That the players involved with this project approached it with so little cynicism is inspiring to the cynical failed artist in me. Sadly, the little loser inside of me is vindicated because it's still not that good. The energy dissipates way before the end and it stops being fun--not even Brie Larson can save it. Clever casting: James Franco's little brother in the same role his older brother played in Freaks 'n Geeks.
Almost artful in its technical prowess and realism; it's just like war--pointless and unpleasant.
The awkwardness and forced patriotism of the 'coda' spoils the impressively sustained tension and mood established by the entire film before it. People complained about the 'happy ending' in "Interstellar" for the same reason, but in this case the film was one long immersive sequence of events up until that point which makes the contrast even starker and the resulting void felt even more disappointing.
This review may contain spoilers. I can handle the truth.
TL;DR: "2001" is a great film, and it's worth watching even if the circumstances aren't perfect.
I've been pondering what an enormous range of experiences watching a movie is for people in 2013. From silent reverence in front of 35mm projections to an iPad and headphones while falling asleep, it's a wider spectrum than what I once experienced simply as: a) going to the cinema with friends or family, b) watching on TV enduring commercial breaks or on VHS tapes…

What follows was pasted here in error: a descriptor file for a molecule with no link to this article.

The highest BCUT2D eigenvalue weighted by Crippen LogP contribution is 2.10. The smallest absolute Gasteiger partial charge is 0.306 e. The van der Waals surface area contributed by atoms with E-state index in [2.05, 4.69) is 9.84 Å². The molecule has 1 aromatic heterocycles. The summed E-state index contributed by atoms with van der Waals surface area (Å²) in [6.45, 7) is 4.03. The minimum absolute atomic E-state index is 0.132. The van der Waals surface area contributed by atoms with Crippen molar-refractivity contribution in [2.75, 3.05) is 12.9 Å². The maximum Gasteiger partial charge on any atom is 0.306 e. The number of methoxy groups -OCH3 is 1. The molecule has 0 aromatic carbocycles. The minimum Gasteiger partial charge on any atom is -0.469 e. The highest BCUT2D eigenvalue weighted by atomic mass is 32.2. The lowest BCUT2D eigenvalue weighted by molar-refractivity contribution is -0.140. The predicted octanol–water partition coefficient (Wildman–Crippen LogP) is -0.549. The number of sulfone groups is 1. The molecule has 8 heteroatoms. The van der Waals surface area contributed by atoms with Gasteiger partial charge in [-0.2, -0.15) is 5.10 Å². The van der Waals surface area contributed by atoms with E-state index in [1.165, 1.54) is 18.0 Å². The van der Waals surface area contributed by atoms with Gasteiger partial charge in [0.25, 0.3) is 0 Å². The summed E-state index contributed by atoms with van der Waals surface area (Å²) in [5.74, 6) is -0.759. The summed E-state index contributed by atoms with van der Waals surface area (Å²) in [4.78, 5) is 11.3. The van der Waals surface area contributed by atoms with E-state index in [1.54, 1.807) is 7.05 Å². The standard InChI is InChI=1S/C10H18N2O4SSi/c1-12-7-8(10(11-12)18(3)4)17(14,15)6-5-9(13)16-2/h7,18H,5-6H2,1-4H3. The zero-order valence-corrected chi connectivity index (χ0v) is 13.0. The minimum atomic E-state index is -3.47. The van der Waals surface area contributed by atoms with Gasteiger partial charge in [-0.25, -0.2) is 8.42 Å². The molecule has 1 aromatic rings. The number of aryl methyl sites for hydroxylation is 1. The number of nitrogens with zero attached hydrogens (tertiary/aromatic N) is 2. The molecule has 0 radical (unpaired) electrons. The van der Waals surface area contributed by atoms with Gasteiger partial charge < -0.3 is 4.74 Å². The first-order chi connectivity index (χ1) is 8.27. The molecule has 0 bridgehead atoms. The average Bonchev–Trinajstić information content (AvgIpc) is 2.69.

The best part about joining this site was retroactively giving a grade to films I've seen while combing the site's database. This was easy for me as Netflix used to have a similar social layer without half-stars that I used and I mostly clicked on the same star (give or take a 1/2). I don't know what kind of psychological profile it gives me (insane film rating completist?) but I went back pretty far in time in terms of what…